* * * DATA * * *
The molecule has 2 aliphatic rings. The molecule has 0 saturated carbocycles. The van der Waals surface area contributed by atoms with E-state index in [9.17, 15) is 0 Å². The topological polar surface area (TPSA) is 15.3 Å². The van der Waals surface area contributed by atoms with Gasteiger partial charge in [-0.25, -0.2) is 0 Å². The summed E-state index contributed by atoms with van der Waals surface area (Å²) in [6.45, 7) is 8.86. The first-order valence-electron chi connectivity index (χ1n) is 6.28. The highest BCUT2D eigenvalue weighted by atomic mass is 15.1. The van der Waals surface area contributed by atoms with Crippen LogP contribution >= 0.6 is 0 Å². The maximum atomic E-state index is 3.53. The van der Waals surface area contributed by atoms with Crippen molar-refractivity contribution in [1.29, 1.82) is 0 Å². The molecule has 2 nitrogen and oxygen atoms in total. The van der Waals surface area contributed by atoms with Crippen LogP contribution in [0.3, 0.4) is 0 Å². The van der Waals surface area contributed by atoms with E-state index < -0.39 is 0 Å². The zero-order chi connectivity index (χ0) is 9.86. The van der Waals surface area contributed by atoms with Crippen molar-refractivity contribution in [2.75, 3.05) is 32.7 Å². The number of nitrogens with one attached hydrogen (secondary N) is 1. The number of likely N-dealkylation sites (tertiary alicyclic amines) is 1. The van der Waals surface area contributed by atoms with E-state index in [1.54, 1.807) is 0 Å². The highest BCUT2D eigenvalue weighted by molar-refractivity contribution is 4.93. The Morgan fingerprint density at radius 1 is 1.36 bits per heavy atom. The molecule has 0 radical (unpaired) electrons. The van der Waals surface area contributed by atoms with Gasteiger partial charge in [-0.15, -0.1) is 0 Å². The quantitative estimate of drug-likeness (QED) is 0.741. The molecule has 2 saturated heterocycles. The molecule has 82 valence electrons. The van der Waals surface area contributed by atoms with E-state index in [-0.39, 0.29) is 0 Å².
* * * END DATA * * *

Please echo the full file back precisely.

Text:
The molecule has 2 aliphatic rings. The molecule has 0 saturated carbocycles. The van der Waals surface area contributed by atoms with E-state index in [9.17, 15) is 0 Å². The topological polar surface area (TPSA) is 15.3 Å². The van der Waals surface area contributed by atoms with Gasteiger partial charge in [-0.25, -0.2) is 0 Å². The summed E-state index contributed by atoms with van der Waals surface area (Å²) in [6.45, 7) is 8.86. The first-order valence-electron chi connectivity index (χ1n) is 6.28. The highest BCUT2D eigenvalue weighted by atomic mass is 15.1. The van der Waals surface area contributed by atoms with Crippen LogP contribution >= 0.6 is 0 Å². The maximum atomic E-state index is 3.53. The van der Waals surface area contributed by atoms with Crippen molar-refractivity contribution in [1.29, 1.82) is 0 Å². The molecule has 2 nitrogen and oxygen atoms in total. The van der Waals surface area contributed by atoms with Crippen LogP contribution in [0.3, 0.4) is 0 Å². The van der Waals surface area contributed by atoms with E-state index < -0.39 is 0 Å². The zero-order chi connectivity index (χ0) is 9.86. The van der Waals surface area contributed by atoms with Crippen molar-refractivity contribution in [2.75, 3.05) is 32.7 Å². The number of nitrogens with one attached hydrogen (secondary N) is 1. The number of likely N-dealkylation sites (tertiary alicyclic amines) is 1. The van der Waals surface area contributed by atoms with E-state index in [1.54, 1.807) is 0 Å². The highest BCUT2D eigenvalue weighted by molar-refractivity contribution is 4.93. The Morgan fingerprint density at radius 1 is 1.36 bits per heavy atom. The molecule has 0 radical (unpaired) electrons. The van der Waals surface area contributed by atoms with Gasteiger partial charge in [-0.15, -0.1) is 0 Å². The quantitative estimate of drug-likeness (QED) is 0.741. The molecule has 2 saturated heterocycles. The molecule has 82 valence electrons. The van der Waals surface area contributed by atoms with E-state index in [-0.39, 0.29) is 0 Å².